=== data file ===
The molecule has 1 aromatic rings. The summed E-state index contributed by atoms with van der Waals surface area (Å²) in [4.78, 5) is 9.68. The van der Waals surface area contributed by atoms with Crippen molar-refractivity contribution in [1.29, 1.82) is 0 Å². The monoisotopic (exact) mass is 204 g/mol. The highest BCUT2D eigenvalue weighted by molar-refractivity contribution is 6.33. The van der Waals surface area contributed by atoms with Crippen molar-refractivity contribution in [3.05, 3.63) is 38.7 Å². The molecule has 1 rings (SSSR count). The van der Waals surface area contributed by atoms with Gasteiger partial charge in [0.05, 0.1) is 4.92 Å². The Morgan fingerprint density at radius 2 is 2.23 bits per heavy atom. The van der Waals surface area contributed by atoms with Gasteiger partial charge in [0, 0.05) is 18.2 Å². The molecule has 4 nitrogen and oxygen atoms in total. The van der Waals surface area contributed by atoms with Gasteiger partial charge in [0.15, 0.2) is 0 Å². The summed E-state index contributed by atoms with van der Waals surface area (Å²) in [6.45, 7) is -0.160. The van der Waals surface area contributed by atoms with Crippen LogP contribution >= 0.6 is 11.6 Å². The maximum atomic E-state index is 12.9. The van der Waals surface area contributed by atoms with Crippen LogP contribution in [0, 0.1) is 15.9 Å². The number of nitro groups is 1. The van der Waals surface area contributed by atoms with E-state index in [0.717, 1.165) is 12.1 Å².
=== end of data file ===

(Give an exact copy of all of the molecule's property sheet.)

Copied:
The molecule has 1 aromatic rings. The summed E-state index contributed by atoms with van der Waals surface area (Å²) in [4.78, 5) is 9.68. The van der Waals surface area contributed by atoms with Crippen molar-refractivity contribution in [1.29, 1.82) is 0 Å². The monoisotopic (exact) mass is 204 g/mol. The highest BCUT2D eigenvalue weighted by molar-refractivity contribution is 6.33. The van der Waals surface area contributed by atoms with Crippen molar-refractivity contribution in [3.05, 3.63) is 38.7 Å². The molecule has 1 rings (SSSR count). The van der Waals surface area contributed by atoms with Gasteiger partial charge in [0.05, 0.1) is 4.92 Å². The Morgan fingerprint density at radius 2 is 2.23 bits per heavy atom. The van der Waals surface area contributed by atoms with Gasteiger partial charge in [0, 0.05) is 18.2 Å². The molecule has 4 nitrogen and oxygen atoms in total. The van der Waals surface area contributed by atoms with Gasteiger partial charge in [0.15, 0.2) is 0 Å². The summed E-state index contributed by atoms with van der Waals surface area (Å²) in [6.45, 7) is -0.160. The van der Waals surface area contributed by atoms with Crippen LogP contribution >= 0.6 is 11.6 Å². The maximum atomic E-state index is 12.9. The van der Waals surface area contributed by atoms with Crippen LogP contribution in [0, 0.1) is 15.9 Å². The number of nitro groups is 1. The van der Waals surface area contributed by atoms with E-state index in [0.717, 1.165) is 12.1 Å².